The Other Lamb
Most of the movie keeps up the narrative suspense against a gorgeous but bleak minimalistic backdrop of rainy, windswept mountains.
Roger Ebert's typewriter is currently on display at the University of Illinois at Urbana-Champaign, as part of the Rare Book & Manuscript Library exhibit, “Writers & Their Tools: Parchment-Paper-Processors.” It features many typewriters previously belonging to literary giants and trailblazing journalists, some of whom are among the college's most influential alumni. In addition to Ebert, past students represented in the exhibit include Playboy founder Hugh Hefner, whose Underwood Standard Portable typewriter is also on display, along with those owned by Lincoln biographer Carl Sandburg and From Here to Eternity author James Jones. Ebert, Sandburg and Jones all went on to have their work published in Playboy.
Ebert's widow, Chaz Ebert, says, “Roger loved typewriters and had several of them, even when he switched over to writing on computers. He would have been delighted to see the typewriters of the other sons of Illinois on display.“
According to the Illinois News Bureau, the library owns the typewriters that belonged to Sandburg and Jones, and those that belonged to Hefner and Ebert are on loan to the library. Hefner’s typewriter was sold at auction in December, along with other personal items, and the purchaser of the typewriter, Mark Pepitone, agreed to loan it to the Rare Book & Manuscript Library for the exhibit. The Hefner display includes the warranty card for the typewriter on which Hefner wrote his name and Urbana address, a copy of Shaft, the campus humor publication for which he wrote, and the first issue of Playboy. Hefner used the typewriter to write articles for both publications.
Sandburg used his Corona Silent typewriter to write the articles that were later published together as a collection titled Home Front Memo. The exhibit includes a copy of the collection signed by Sandburg, manuscript pages that include notes on the title page design and changes to be made, a photo of Sandburg at the typewriter and a visor that belonged to him. Along with two of Jones’ typewriters, one of which is electric, the exhibit includes a manuscript of his novel From Here to Eternity and a copy of A Soldier’s Daughter Never Cries, his daughter’s semi-autobiographical account of the family’s time living in Paris. The Ebert materials include the issue of The Daily Illini with Ebert’s first byline and the first issue for which he was editor-in-chief.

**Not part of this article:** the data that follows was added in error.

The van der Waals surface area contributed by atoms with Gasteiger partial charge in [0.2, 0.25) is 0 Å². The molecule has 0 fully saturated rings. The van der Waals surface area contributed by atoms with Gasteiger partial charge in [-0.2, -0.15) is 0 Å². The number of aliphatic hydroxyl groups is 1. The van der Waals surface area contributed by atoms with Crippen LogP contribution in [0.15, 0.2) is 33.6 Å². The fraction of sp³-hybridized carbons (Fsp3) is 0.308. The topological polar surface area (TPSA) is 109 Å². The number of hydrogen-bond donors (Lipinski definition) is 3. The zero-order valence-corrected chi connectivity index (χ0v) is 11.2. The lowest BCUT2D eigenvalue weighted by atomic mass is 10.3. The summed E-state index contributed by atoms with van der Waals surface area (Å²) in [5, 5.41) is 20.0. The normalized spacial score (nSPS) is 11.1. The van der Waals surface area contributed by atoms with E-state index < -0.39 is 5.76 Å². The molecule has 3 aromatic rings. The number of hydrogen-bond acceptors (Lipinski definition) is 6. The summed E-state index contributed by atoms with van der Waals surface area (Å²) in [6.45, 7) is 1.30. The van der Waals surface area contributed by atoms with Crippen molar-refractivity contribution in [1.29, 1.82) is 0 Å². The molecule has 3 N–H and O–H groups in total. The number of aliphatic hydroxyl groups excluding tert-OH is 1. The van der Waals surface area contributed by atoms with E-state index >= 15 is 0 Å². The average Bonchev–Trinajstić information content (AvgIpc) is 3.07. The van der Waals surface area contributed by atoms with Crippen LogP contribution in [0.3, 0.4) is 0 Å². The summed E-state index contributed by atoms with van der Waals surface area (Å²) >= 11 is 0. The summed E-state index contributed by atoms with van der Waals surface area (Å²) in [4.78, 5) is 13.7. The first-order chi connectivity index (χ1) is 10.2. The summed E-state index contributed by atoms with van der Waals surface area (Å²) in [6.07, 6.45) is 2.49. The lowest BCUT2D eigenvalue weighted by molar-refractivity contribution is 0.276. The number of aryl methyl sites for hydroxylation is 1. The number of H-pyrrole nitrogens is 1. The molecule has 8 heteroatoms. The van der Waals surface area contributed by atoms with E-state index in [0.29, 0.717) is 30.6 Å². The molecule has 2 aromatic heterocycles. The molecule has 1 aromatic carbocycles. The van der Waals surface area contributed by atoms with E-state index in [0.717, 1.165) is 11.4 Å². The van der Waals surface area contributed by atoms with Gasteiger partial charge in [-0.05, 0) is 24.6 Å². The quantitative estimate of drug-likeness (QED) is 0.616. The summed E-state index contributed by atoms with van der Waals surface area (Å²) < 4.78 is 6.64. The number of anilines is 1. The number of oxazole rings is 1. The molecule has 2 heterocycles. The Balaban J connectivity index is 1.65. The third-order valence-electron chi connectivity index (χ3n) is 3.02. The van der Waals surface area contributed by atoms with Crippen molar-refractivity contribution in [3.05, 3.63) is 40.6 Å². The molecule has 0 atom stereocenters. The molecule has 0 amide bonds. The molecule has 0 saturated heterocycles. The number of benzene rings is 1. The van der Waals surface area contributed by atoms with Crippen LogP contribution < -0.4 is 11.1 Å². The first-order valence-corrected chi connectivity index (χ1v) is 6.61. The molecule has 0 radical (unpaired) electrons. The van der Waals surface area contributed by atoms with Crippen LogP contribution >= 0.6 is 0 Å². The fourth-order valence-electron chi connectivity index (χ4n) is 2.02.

“Roger Ebert served as a champion for film as an art form as well as film criticism as its own form of art in conversation with cinema,” said curator Ruthann E. Miller, during her opening remarks at the exhibit's opening on June 17th. “His Pulitzer Prize-winning criticism engaged movies on their own terms and in relation to their own goals. He expanded the purposes and goals of film criticism itself, enhancing its deep connections to cinema and the people who love it.”
Among the exhibit’s other items are a computer hard drive, a Yiddish typewriter—owned by the library—with Yiddish characters on the keys, as well as various technologies that preceded the use of typewriters, including parchment paper, quill pens and an inkpot, printing plates and metal type from a printing press. and a computer hard drive.
The Rare Book & Manuscript Library exhibit, “Writers & Their Tools: Parchment-Paper-Processors,” runs though Friday, August 30th, at the University of Illinois at Urbana-Champaign. For more info, including visiting hours, click here.
Header photo of Roger Ebert's typewriter by L. Brian Stauffer, Illinois News Bureau
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